The Writing Traveler: Was it the end of the world?

Faye Crawford, left, and Linda Pirtle cross the street to Roy’s Ice Cream Parlour in downtown Carrizozo, New Mexico.

What was the most important thing to ever happen in Carrizozo, New Mexico? It may have been the day the bomb exploded.

It was a step back into a far distant day as though time had been held in a grasp too tight to turn it loose. Anyone who had walked out of Roy’s Ice Cream Parlour in 1935 would have felt right at home returning to Carrizozo, New Mexico, and walking back through the same door.  Same old original furnishings. Same old pictures on the wall. Same old heart-shaped wire-back chairs lined along the same old green and brown marble counter of the same old soda fountain with the same old white marble-knobbed dispensers.

The parlour smelled of chocolate malts and strawberry shakes, of double-dip vanilla cones and banana splits, which is exactly the way it should have smelled. Time came along one day long ago, dropped a quarter in the jukebox, settled down at the counter, ordered a sundae, any kind would do, and never got around to leaving. Didn’t want to. Didn’t need to. Frankly, there was no place better to go.

It had been built back in 1906 by Dr. Paden, who had trekked down from the gold mining town of White Oaks to become the hand-picked physician and surgeon of the railroad. He opened an office with an apothecary and soda fountain, placing his hospital, lab, and nurses, on the second floor. The parlour became the center of Carrizozo. If his patent medicines wouldn’t cure you, at least a scoop of ice cream made you feel better.

Roy Neal Dow runs it now.

He has for the past thirty-five years if the calendar is correct, and it usually is. Roy Dow was born in the little town, and hardly a day passes when he doesn’t see most of the thousand and thirty-six souls who walk its streets and work in the fields. Oh, the Air Force took him away for a while, and so did a job with Western Union. But when he could, Roy Dow came home again. In Carrizozo, you can do things like that.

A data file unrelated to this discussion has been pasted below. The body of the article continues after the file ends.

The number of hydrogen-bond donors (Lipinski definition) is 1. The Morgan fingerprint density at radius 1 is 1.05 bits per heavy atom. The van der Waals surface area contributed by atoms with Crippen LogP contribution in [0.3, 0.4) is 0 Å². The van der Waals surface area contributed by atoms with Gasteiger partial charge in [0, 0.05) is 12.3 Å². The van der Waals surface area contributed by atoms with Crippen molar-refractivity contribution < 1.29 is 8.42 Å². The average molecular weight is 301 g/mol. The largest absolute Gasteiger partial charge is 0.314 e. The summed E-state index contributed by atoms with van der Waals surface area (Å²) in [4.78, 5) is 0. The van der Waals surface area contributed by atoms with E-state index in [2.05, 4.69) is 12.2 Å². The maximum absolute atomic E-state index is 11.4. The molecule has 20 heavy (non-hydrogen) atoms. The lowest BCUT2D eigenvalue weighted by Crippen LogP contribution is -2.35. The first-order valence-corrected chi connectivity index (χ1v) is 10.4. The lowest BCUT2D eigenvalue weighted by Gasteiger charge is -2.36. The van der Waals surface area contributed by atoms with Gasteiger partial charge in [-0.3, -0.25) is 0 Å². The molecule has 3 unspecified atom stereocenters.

He is a quiet man with a slow and easy smile. He knows his hometown isn’t growing and probably won’t, but he kind of prefers it that way.

Caleb Pirtle

Carrizozo rests in the middle of somewhere, but it’s not very close to anywhere. It sits on the fringe of the Lincoln National Forest, on the fringe of the volcanic lava flow at the Valley of Fires, and on the fringe of the sacred gold mines that wove their way beneath the hills of White Oaks like a spider web caught in a windstorm.

Carrizozo sits on the fringe of a lot of things.

Always on the fringe.

“What’s the most important thing that ever happened around here?” I asked him.

He smiled, shrugged his shoulders, and said softly, “I guess it was the day the bomb exploded.”

He glanced out the window and down the road toward White Sands. Only thirty-six miles away, in the dead of an early morning, before the sun was even ready to rise, the Atomic Bomb pounded the sky like thunder run amuck, shook the earth around him, and lit the sky with fire and heat ten thousand times hotter than the surface of the sun.

And no one knew. The development of a bomb had all taken place under a heavy cloak of secrecy.  No one knew that the best and the brightest minds in science and physics had gathered in the remote mountains of Los Alamos to compete against the Germans in a wicked race, winner takes all, to determine who could split the atom first and own an atomic harbinger of death.

No one knew that on the early morning of July 16, 1945, the best and brightest had all gathered with the military on the desert of Jornada del Muerte – the journey of death, the route of the dead man – to test “The Gadget.” The project’s code name was Trinity. It would be the world’s first nuclear device. Or it could kill them all.